“My people are changing due to development,” explains Pedro Edmunds, the democratically elected mayor of Chile’s Easter Island. “The people are getting more and more individual-thinking—and it’s not good.”
Edmunds has presided over the Island, known locally as Rapa Nui, for 15 years, and his proclamations about ‘his people’ have the air of a tin-pot dictator growing increasingly detached. The Island, totaling just 63 square miles, lies 2,200 miles west of Chile in the middle of Pacific Ocean, but modern technology has dispensed with its former isolation, and Edmunds is concerned. “There’s something we need to keep, to protect—that is, the magic of this island… the people being lovable and friendly,” he told me, leaning back under a painting of a mighty Rapa Nui tribesman. “I grew up on an island where selfishness didn’t exist.”
This would-be kinglet boasts that he can trace his own ancestry back to one of the centuries-old stone heads, or moai, on the island, and he’s determined that any changes to come will happen only under the auspices of “a master plan.” Asked if he thinks such a plan can possibly please everyone, he laughs: “My dear, we can never satisfy people.”
Yet change, unplanned and unregulated, has come to Easter Island. Tourism has skyrocketed over the last decade, and an island of 3,800 inhabitants now hosts 50,000 visitors a year. Souvenir shops, tour companies, and guesthouses have popped up, and where there were two taxis ten years ago, there are now 150. The Island’s only town, Hanga Roa, has been transformed.
Edmunds is not alone in his nostalgia for economic isolation. Francisco Hochstetter, Director of the local Archeological Museum, feels that tourism and an influx of Chilean immigrants have left Rapa Nui’s culture less “authentic” than it was decades back. “They are confusing [the culture],” he says of Rapa Nui’s younger inhabitants.
Outsiders too are troubled by development on Rapa Nui. Last year, when local businessman Petero Riraroko announced a plan to build a casino on the Island, The New York Times called the plan the “latest in a long series of calamities”—thus equating the casino with the slave trade and various epidemics that cut the Island’s population down to only 111 people in 1877. Longwinded travelogues, like one published in The Condé Nast Traveler, exoticize the Island and its inhabitants as an “archaeological trove, object lesson in eco-disaster, remoteness incarnate.” The Boston Globe worries that Rapa Nui’s language is being lost as the Island modernizes.
But all this hand-wringing mistakes culture for some kind of communal public good to be molded and preserved for later use. The people of Rapa Nui seem to have chosen a different future: Every day, contra to Edmunds’ apparent desires, they select engagement and profit over tradition. Young people I spoke to on the Island grow restless with its isolation, welcome tourist cash and relish their growing communication with different societies.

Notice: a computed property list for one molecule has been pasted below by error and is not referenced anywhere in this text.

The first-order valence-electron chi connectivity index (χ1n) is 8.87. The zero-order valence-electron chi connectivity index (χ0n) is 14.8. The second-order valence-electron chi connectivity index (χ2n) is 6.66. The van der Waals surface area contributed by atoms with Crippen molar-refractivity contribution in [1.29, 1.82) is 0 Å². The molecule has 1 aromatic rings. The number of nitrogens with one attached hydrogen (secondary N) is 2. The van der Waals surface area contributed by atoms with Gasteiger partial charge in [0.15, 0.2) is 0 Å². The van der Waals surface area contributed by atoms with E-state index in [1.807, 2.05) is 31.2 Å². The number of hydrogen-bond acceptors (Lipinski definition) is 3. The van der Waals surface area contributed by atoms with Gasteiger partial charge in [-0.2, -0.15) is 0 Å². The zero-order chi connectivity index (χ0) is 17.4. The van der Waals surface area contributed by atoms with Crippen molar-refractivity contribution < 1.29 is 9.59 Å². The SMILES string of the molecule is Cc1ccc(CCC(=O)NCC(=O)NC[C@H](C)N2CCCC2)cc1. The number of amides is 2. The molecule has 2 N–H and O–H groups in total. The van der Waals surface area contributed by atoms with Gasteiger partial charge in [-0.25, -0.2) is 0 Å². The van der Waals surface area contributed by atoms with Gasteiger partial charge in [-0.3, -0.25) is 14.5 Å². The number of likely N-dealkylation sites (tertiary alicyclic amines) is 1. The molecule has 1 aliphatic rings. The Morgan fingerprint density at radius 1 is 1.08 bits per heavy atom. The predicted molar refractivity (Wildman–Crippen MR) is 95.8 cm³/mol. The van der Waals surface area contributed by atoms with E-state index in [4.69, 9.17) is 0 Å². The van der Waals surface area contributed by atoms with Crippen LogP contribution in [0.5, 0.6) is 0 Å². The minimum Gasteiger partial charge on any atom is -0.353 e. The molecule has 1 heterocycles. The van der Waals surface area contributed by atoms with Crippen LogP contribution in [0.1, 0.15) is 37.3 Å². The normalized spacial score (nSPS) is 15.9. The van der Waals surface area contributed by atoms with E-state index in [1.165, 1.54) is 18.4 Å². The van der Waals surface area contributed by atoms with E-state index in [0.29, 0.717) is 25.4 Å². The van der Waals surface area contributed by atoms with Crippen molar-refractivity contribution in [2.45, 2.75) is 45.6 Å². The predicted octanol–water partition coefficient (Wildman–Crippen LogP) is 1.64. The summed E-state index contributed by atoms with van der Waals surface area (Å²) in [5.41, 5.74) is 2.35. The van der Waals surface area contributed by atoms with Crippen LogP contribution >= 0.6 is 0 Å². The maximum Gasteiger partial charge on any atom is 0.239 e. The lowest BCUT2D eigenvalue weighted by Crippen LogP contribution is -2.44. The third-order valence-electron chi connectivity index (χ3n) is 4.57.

As outsiders fret about their cultural heritage, Easter Islanders are opening guest houses and tourism centers. Hanga Roa now offers visitors horse-riding, scuba diving, jeep and bike rentals, souvenirs and a range of restaurants and guesthouses. And with the expansion of The Explora luxury hotel chain onto the Island, and substantial refurbishments in the Hanga Roa Hotel, businesses are looking to attract guests with more spending power than the cheapskate backpacking crowd. Hucke Gerardo Radolfo, who mans a fruit stall in the local market, puts it simply: “Tourists are good for the Island because they bring cash.”
More than New York Times editorializing stands between Rapa Nui’s people and economic success. Riraroko, the businessman who tried to bring a casino to the island, was thwarted by Chilean gambling regulation. Yet even before the plan was rejected, a counter-casino movement was being roused by globalization skeptics, who didn’t want to hear about its potential benefits for islanders. Riraroko says the project would have created 500 jobs and $2 million in tax revenue for Chile, which already allocates that amount to the Island annually. “So the Island lost $2 million,” he concludes, with a shrug.
Paradoxically, the island needs this kind of money to protect its culture and invest in its future. Rapa Nui’s tourism industry relies entirely on the allure of the hundreds of maoi that dot the Island, relics of an ancient tribal culture. The moai are currently owned by Chile, and administrated by the Chilean National Forestry Corporation (CONAF), but CONAF’s local Acting Provincial Chief, Ignacio Espina, claims that he simply does not have enough government money or manpower to look after the sites. The very heritage sites some say are threatened by development need upkeep, and upkeep costs money.
As Rapa Nui develops, Mayor Edmunds is likely to grow even more dissatisfied with the island’s forward tilt. But if Rapa Nui’s entrepreneurs are permitted to trade and engage, they’re sure to reject his “master plan”—and they may even find the cash to save a bit of the culture Edmunds is nostalgic for.
Juliet Samuel is the 2007 Burton Gray memorial intern for reason.
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